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Counting and Isolating Polynomial Roots

Counting Roots of Polynomials

 CountRoots[poly,x] give the number of real roots of the polynomial poly in x CountRoots[poly,{x,a,b}] give the number of roots of the polynomial poly in x with Re (a)≤Re (r)≤Re (b)Im (a)≤Im (r)≤Im (b)

Counting roots of polynomials.

CountRoots accepts polynomials with Gaussian rational coefficients. The root count includes multiplicities.
This gives the number of real roots of (x2-2) (x2-3) (x2-4).
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This counts the roots of (x2-2) (x2-3) (x2-4) in the closed interval [1, 2].
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The roots of (x2+1) x3 in the vertical axis segment between 0 and 2 consist of a triple root at 0 and a single root at .
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This counts 17th-degree roots of unity in the closed unit square.
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The coefficients of the polynomial can be Gaussian rationals.
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Isolating Intervals

A set SK, where K is or , is an isolating set for a root a of a polynomial f if a is the only root of f in S. Isolating roots of a polynomial means finding disjoint isolating sets for all the roots of the polynomial.
 RootIntervals[{poly1,poly2,...}] give a list of disjoint isolating intervals for the real roots of any of the polyi, together with a list of which polynomials actually have each successive root RootIntervals[poly] give disjoint isolating intervals for real roots of a single polynomial RootIntervals[polys,Complexes] give disjoint isolating intervals or rectangles for complex roots of polys IsolatingInterval[a] give an isolating interval for the algebraic number a IsolatingInterval[a,dx] give an isolating interval of width at most dx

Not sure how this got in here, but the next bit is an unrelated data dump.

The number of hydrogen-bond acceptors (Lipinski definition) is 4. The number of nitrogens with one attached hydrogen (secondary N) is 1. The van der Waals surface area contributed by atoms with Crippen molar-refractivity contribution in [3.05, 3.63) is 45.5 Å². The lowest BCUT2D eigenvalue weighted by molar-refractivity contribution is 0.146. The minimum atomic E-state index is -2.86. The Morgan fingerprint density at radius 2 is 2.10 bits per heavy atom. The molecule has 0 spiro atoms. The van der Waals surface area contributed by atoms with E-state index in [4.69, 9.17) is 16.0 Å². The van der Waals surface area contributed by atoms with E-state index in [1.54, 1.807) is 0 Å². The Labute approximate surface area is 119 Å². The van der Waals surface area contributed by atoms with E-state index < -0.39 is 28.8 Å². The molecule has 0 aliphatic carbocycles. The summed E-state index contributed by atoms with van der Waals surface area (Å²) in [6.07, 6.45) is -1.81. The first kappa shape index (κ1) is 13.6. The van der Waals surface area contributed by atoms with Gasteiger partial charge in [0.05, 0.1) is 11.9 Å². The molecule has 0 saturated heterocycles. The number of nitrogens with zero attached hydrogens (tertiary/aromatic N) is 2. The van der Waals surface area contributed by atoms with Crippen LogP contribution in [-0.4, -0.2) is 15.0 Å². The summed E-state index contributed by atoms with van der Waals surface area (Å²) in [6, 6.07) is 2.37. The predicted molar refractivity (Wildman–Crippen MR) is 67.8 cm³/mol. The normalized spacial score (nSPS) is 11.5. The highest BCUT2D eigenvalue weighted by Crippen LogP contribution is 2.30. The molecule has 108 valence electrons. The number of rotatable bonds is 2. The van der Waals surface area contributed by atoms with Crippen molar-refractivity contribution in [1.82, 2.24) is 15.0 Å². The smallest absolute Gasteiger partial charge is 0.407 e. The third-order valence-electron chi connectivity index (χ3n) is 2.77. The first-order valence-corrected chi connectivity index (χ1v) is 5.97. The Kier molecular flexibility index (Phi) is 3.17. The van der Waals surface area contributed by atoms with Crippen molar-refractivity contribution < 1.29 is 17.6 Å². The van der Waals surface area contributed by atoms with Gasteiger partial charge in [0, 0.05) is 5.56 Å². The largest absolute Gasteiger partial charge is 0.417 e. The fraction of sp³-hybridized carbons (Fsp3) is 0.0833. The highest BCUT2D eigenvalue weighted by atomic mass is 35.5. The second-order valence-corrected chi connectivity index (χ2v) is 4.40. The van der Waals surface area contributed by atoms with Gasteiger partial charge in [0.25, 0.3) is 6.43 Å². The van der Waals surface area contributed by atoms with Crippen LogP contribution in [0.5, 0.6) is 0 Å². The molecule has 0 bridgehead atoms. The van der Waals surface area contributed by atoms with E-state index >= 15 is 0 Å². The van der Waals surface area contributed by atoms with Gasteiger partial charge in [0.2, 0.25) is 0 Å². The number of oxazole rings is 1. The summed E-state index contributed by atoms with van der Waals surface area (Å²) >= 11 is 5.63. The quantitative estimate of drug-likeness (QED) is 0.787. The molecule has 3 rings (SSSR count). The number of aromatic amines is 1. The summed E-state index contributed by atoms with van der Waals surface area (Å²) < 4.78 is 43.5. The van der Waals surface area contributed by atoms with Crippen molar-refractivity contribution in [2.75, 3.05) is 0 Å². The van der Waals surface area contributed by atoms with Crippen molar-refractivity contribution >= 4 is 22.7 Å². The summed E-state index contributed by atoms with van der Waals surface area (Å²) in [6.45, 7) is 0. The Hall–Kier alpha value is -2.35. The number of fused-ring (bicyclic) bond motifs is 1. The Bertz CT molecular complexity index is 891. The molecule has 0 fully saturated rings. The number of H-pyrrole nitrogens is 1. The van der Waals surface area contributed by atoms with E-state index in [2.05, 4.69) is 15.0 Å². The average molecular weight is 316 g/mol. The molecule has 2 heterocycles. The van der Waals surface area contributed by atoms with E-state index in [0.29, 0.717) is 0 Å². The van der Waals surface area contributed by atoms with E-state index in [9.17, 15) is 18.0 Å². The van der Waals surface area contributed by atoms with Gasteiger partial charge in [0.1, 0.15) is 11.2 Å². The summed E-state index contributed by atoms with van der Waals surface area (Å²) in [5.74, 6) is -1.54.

Functions for isolating roots of polynomials.

RootIntervals accepts polynomials with rational number coefficients.
For a real root r the returned isolating interval is a pair of rational numbers {a, b}, such that either a<r<b or abr. For a nonreal root r the isolating rectangle returned is a pair of Gaussian rational numbers {a, b}, such that Re (a)<Re (r)<Re (b)Im (a)<Im (r)<Im (b) and either Im (a)≥0 or Im (b)≤0.
Here are isolating intervals for the real roots of f.
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The second list shows which interval contains a root of which polynomial.
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This gives isolating intervals for all complex roots of f+3.
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Here are isolating intervals for the third- and fourth-degree roots of unity. The second interval contains a root common to both polynomials.
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Here is an isolating interval for a root of a polynomial of degree seven.
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This gives an isolating interval of width at most 10-10.
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All numbers in the interval have the first ten decimal digits in common.
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